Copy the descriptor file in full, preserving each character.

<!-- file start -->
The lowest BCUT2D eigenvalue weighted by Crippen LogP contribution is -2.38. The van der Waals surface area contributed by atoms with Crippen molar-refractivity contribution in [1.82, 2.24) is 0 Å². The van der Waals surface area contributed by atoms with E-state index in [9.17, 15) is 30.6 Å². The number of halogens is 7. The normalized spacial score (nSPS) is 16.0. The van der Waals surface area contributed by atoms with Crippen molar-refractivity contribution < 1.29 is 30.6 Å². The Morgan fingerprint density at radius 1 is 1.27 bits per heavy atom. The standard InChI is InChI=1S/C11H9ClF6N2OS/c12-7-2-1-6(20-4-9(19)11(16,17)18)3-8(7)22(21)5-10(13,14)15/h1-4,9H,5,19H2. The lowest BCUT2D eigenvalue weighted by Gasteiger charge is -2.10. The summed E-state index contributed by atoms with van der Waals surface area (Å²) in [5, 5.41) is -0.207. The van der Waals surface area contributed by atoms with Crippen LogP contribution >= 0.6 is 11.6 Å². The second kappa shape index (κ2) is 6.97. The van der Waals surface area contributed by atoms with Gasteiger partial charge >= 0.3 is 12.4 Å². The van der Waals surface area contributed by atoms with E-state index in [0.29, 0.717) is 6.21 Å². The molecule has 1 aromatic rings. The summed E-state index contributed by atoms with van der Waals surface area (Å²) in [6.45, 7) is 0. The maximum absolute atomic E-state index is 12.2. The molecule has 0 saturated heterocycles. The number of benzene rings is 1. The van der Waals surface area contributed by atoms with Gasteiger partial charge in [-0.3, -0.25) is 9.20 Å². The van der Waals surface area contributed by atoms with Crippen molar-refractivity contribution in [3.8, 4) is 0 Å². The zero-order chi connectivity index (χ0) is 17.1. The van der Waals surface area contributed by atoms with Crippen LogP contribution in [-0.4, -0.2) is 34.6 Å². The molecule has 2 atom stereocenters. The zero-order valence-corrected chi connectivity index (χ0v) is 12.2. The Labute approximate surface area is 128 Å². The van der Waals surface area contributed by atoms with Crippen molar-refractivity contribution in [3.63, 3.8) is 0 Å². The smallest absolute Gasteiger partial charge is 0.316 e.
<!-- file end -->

The lowest BCUT2D eigenvalue weighted by Crippen LogP contribution is -2.38. The van der Waals surface area contributed by atoms with Crippen molar-refractivity contribution in [1.82, 2.24) is 0 Å². The van der Waals surface area contributed by atoms with E-state index in [9.17, 15) is 30.6 Å². The number of halogens is 7. The normalized spacial score (nSPS) is 16.0. The van der Waals surface area contributed by atoms with Crippen molar-refractivity contribution < 1.29 is 30.6 Å². The Morgan fingerprint density at radius 1 is 1.27 bits per heavy atom. The standard InChI is InChI=1S/C11H9ClF6N2OS/c12-7-2-1-6(20-4-9(19)11(16,17)18)3-8(7)22(21)5-10(13,14)15/h1-4,9H,5,19H2. The lowest BCUT2D eigenvalue weighted by Gasteiger charge is -2.10. The summed E-state index contributed by atoms with van der Waals surface area (Å²) in [5, 5.41) is -0.207. The van der Waals surface area contributed by atoms with Crippen LogP contribution >= 0.6 is 11.6 Å². The second kappa shape index (κ2) is 6.97. The van der Waals surface area contributed by atoms with Gasteiger partial charge >= 0.3 is 12.4 Å². The van der Waals surface area contributed by atoms with E-state index in [0.29, 0.717) is 6.21 Å². The molecule has 1 aromatic rings. The summed E-state index contributed by atoms with van der Waals surface area (Å²) in [6.45, 7) is 0. The maximum absolute atomic E-state index is 12.2. The molecule has 0 saturated heterocycles. The number of benzene rings is 1. The van der Waals surface area contributed by atoms with Gasteiger partial charge in [-0.3, -0.25) is 9.20 Å². The van der Waals surface area contributed by atoms with Crippen molar-refractivity contribution in [3.8, 4) is 0 Å². The zero-order chi connectivity index (χ0) is 17.1. The van der Waals surface area contributed by atoms with Crippen LogP contribution in [-0.4, -0.2) is 34.6 Å². The molecule has 2 atom stereocenters. The zero-order valence-corrected chi connectivity index (χ0v) is 12.2. The Labute approximate surface area is 128 Å². The van der Waals surface area contributed by atoms with Crippen molar-refractivity contribution in [3.63, 3.8) is 0 Å². The smallest absolute Gasteiger partial charge is 0.316 e.